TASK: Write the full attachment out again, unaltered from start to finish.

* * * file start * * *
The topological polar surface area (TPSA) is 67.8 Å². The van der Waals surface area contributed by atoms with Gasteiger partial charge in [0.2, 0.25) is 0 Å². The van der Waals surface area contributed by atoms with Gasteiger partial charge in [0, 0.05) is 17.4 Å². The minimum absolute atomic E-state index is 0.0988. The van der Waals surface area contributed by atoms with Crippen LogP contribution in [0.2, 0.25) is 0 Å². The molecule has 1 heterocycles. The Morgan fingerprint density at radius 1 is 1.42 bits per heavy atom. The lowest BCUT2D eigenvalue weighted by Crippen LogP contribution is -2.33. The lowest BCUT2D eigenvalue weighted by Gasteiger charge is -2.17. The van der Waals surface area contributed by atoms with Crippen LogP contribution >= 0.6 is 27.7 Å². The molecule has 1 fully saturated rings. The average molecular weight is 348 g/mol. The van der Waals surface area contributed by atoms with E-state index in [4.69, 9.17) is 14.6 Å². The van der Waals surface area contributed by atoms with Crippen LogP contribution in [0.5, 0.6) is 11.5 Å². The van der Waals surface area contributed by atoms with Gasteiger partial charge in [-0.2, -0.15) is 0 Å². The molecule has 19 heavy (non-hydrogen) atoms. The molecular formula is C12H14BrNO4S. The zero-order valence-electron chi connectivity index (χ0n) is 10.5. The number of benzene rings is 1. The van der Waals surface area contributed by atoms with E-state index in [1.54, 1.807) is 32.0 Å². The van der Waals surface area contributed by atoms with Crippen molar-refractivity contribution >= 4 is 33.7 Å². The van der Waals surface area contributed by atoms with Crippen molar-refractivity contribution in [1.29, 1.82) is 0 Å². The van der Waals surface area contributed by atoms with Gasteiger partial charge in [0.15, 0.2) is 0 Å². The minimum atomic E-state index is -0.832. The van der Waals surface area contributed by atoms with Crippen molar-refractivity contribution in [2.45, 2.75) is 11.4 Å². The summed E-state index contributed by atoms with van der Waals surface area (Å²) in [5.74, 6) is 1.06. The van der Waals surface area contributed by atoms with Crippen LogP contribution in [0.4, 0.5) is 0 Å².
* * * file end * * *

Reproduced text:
The topological polar surface area (TPSA) is 67.8 Å². The van der Waals surface area contributed by atoms with Gasteiger partial charge in [0.2, 0.25) is 0 Å². The van der Waals surface area contributed by atoms with Gasteiger partial charge in [0, 0.05) is 17.4 Å². The minimum absolute atomic E-state index is 0.0988. The van der Waals surface area contributed by atoms with Crippen LogP contribution in [0.2, 0.25) is 0 Å². The molecule has 1 heterocycles. The Morgan fingerprint density at radius 1 is 1.42 bits per heavy atom. The lowest BCUT2D eigenvalue weighted by Crippen LogP contribution is -2.33. The lowest BCUT2D eigenvalue weighted by Gasteiger charge is -2.17. The van der Waals surface area contributed by atoms with Crippen LogP contribution >= 0.6 is 27.7 Å². The molecule has 1 fully saturated rings. The average molecular weight is 348 g/mol. The van der Waals surface area contributed by atoms with E-state index in [4.69, 9.17) is 14.6 Å². The van der Waals surface area contributed by atoms with Crippen LogP contribution in [0.5, 0.6) is 11.5 Å². The van der Waals surface area contributed by atoms with Gasteiger partial charge in [-0.2, -0.15) is 0 Å². The molecule has 19 heavy (non-hydrogen) atoms. The molecular formula is C12H14BrNO4S. The zero-order valence-electron chi connectivity index (χ0n) is 10.5. The number of benzene rings is 1. The van der Waals surface area contributed by atoms with E-state index in [1.54, 1.807) is 32.0 Å². The van der Waals surface area contributed by atoms with Crippen molar-refractivity contribution >= 4 is 33.7 Å². The van der Waals surface area contributed by atoms with Crippen molar-refractivity contribution in [1.29, 1.82) is 0 Å². The van der Waals surface area contributed by atoms with Gasteiger partial charge in [0.15, 0.2) is 0 Å². The minimum atomic E-state index is -0.832. The van der Waals surface area contributed by atoms with Crippen molar-refractivity contribution in [2.45, 2.75) is 11.4 Å². The summed E-state index contributed by atoms with van der Waals surface area (Å²) in [5.74, 6) is 1.06. The van der Waals surface area contributed by atoms with Crippen LogP contribution in [0.4, 0.5) is 0 Å².